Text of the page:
• providing you with, or referring you for, specialist independent housing advice;
  • helping you fill out application forms for housing (for example with a Housing Association or for supported housing);
  • providing you with advice and support about personal safety if you are at risk of abuse,  helping you find a safe home or refuge, referring you for legal advice if needed;
  • helping you with an application for a Discretionary Housing Payment or to the Discretionary Assistance Fund;
  • providing you with a furniture pack for a new home;
  • referring you to an anti-social behaviour prevention service;
  • supporting you with applications for Disabled Facilities Grants to help adapt your home.

These are just examples of what steps the council might offer to take for you. They may offer other help which is not on the list. If there is some help that you think the council can provide which would stop you becoming homeless then talk about that help with them.

The council should agree with you the steps that are going to be taken. Some councils may agree a Personal Housing Plan with you. Ask for a copy of this so that you can see what has been agreed. If you do not have a Personal Housing Plan ask the council to write down the steps that have been agreed and give you a copy.

You should make sure you do everything that is agreed on the plan and attend any appointments that are arranged for you.

How long does the council have to give me help to prevent my homelessness?

Once the council has accepted it has to help you prevent your homelessness it must provide you with help until one of the following things happens:

  • You become homeless
    If you become homeless the council must review your case and decide whether it must give you any other help. It is likely that the council will have a duty to help secure you accommodation and, if you meet certain criteria, it may have to give you emergency housing.
  • You find suitable accommodation which is likely to be available to you for the next 6 months
    If you have found suitable accommodation which you can stay in for at least the next 6 months, the council does not have to give you any further help to prevent your homelessness. It does not matter how you found the accommodation – it may have come about as result of the help the council has given you or not. The council must be satisfied that the accommodation is suitable for your needs before it decides that it no longer has to help you. The accommodation must be available for you to actually move in to, not just a promise from a landlord that you will have accommodation at some date in the future. If you have moved back home, for example because the council has helped you sort things out with your family, then the council must be satisfied that it is not just a temporary arrangement and that you will be able to stay back at home for at least the next 6 months.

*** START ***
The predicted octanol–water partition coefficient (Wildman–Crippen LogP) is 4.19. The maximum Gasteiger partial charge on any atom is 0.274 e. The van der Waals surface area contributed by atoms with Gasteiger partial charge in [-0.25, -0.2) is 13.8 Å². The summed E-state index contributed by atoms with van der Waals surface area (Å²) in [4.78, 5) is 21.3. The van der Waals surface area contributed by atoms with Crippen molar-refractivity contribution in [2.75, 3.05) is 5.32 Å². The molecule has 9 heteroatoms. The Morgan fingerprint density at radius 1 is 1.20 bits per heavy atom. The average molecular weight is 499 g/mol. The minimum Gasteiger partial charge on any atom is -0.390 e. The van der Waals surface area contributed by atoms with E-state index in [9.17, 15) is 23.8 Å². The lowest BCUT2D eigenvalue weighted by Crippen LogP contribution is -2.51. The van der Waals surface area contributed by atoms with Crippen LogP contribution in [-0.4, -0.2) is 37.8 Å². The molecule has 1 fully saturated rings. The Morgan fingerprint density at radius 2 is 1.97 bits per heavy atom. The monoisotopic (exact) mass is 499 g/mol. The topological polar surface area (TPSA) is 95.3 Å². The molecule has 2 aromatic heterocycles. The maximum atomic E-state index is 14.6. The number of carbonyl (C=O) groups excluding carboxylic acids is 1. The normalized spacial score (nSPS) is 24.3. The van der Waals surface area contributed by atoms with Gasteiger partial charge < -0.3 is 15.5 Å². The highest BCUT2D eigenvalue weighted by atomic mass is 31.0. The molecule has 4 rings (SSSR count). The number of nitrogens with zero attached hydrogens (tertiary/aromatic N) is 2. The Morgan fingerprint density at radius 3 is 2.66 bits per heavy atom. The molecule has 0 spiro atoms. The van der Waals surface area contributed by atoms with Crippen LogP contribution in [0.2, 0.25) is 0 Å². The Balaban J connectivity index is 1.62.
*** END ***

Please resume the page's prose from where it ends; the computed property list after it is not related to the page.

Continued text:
• You refuse an offer of suitable accommodation
    If the council offer you suitable accommodation but you refuse the offer, then the council can decide that it does not have to help you any further under the prevention duty. The council must be satisfied that the accommodation they offer you would have been available for at least the next 6 months.
    The offer of accommodation can be from any person and can include an offer from friends and family, private accommodation, supported and/or hostel accommodation, and council or housing association housing.
    If the offer is for hostel or some other temporary accommodation, the council must be satisfied that it is likely that you can stay there for the next 6 months, and that you will be able to keep to any of the rules set by the landlord. If the council think that you will only be able to keep to the rules with some help or support then it should make arrangements for this support or help to be given to you before it offers you the accommodation.